Irish Minister for Education and Skill Richard Bruton has sent an official letter to the National Council for Curriculum and Assessment (NCCA) to point out the advantages of including coding classes in primary school.
The NCCA is currently drafting a new framework for the primary curriculum and is also working on an innovative math curriculum, with the updated policies scheduled to be completed next spring. That means it would be no earlier than September 2018 before the first coding classes take place in the Irish schools.
In his letter to NCCA chief executive Dr. Anne Looney, Bruton said he aimed to ensure that each child in Ireland would have the chance to build and develop computer skills as well as his or her flexible and creative thinking abilities. The Minister gave as an example the success of the CoderDojo project, which is hugely popular among the children across the country. According to him, CoderDojo teaches kids creative problem-solving skills in a way they find exciting and engaging:
“For the generation of children recently born and starting to enter primary school, creative thinking, and problem-solving skills will be absolutely key to how they develop . . . and achieve their potential. I am acutely conscious that we need to give all children the best start in a world where such skills will be key to participation and success.”
Professor Brian MacCraith of Dublin University welcomed the idea and referred to CoderDojo as a project with “amazing potential.” He also said that focusing on the meeting point of digital technology, critical thinking, problem-solving and creativity would be helpful for the children.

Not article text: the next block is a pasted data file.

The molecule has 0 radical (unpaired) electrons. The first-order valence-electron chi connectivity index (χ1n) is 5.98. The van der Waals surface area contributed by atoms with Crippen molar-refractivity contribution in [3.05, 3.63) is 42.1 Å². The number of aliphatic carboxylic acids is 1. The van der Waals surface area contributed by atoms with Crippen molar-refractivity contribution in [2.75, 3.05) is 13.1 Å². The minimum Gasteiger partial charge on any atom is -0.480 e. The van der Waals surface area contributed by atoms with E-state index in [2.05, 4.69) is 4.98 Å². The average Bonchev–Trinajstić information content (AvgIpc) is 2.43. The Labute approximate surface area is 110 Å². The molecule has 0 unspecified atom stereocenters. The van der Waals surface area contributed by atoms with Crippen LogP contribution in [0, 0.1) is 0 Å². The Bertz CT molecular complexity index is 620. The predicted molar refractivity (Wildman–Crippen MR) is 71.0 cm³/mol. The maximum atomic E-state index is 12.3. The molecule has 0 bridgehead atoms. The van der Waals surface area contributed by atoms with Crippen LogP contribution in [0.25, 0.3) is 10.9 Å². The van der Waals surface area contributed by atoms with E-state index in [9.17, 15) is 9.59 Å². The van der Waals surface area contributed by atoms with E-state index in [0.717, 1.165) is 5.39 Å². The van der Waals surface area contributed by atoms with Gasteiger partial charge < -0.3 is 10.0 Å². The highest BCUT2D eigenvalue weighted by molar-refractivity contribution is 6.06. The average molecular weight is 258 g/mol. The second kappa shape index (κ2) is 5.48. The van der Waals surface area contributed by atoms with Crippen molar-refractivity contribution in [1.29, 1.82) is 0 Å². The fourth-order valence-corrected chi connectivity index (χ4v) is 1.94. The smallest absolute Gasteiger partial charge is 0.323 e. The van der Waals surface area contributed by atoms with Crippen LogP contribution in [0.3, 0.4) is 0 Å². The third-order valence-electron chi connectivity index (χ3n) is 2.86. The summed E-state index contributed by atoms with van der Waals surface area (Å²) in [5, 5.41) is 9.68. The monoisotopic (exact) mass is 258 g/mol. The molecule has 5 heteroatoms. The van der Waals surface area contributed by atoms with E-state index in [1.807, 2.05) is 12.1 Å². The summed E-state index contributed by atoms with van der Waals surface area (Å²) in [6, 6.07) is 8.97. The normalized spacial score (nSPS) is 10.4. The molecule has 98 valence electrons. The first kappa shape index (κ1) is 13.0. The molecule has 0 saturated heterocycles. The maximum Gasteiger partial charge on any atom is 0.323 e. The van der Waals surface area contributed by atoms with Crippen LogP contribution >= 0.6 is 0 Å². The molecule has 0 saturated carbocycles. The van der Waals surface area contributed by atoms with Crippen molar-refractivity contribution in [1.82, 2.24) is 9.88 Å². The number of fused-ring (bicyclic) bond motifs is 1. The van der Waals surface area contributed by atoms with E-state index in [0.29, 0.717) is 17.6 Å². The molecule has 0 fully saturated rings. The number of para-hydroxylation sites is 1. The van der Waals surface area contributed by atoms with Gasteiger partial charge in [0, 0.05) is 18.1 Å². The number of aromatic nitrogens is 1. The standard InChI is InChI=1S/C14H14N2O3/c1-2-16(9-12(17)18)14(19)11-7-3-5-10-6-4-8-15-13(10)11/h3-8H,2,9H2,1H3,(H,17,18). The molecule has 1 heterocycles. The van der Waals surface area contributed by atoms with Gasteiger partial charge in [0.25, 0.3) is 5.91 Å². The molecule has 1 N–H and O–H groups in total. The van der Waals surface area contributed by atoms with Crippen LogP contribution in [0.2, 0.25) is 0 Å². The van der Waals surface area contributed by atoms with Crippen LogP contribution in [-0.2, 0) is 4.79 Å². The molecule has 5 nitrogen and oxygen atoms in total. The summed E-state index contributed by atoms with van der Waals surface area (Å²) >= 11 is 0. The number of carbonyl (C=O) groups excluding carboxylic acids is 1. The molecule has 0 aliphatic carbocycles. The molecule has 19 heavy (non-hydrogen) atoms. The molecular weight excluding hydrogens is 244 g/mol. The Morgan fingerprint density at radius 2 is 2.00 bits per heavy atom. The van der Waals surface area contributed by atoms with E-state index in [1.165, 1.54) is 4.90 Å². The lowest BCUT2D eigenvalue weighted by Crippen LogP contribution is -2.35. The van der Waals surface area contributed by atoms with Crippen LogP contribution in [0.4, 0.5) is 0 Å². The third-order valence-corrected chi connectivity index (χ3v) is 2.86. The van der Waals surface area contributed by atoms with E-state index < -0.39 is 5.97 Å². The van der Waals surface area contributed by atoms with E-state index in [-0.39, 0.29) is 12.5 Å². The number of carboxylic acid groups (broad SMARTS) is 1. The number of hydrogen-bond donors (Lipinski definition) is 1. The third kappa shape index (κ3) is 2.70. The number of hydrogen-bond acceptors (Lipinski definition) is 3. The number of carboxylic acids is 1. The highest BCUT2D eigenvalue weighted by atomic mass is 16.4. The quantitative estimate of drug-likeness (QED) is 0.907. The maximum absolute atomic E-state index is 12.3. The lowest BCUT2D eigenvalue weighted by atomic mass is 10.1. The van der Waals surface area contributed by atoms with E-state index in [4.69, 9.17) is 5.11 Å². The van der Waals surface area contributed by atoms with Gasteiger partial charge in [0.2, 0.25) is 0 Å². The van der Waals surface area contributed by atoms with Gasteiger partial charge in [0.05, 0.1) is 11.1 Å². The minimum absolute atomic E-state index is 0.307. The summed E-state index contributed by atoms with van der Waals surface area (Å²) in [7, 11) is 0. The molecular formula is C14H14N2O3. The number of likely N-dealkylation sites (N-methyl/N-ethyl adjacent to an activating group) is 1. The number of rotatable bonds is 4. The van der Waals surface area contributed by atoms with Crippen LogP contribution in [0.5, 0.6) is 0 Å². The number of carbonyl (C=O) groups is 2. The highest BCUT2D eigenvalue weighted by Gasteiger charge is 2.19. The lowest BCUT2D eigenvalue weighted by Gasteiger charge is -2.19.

Although the letter’s focus was on primary schools in particular, voices have risen for coding to be included further up the education system, writes Gordon Hunt of the Silicon Republic.
Last winter, Google’s Fionnuala Meehan proposed that computer science and coding should be added to the Leaving Cert curriculum. Meehan also emphasized that based on tech giant’s experience, it was important that every student in Ireland have access to Computer Science education from an early age.
At Junior Cert level in several Irish schools, the changes are on the way already with trial classes. However, according to professionals, coding education would be most beneficial if started earlier.
Both Irish policy makers and the IT sector agree there is a serious shortage of skilled young graduates to fill the gaps in the field, notes Carl O’Brien of The Irish Times. The government has been working on the issue by introducing several measures including bonus points for maths in the Leaving Cert. The reforms are under way in the senior cycle curriculum as well, aiming to increase the number of students in science, technology, maths, and engineering classes.
According to Katherine Donnelly of the Irish Independent, the inclusion of Computer Science classes might be met with criticism. One of the problems is that the students’ curriculum is already overcrowded, and some academics believe it would be better if such specific skills are taught later.
Meanwhile, the first CoderDojo book, called My First Website, is already available for pre-order. The book helps kids and their parents learn basic programming skills, languages such as HTML, and web design.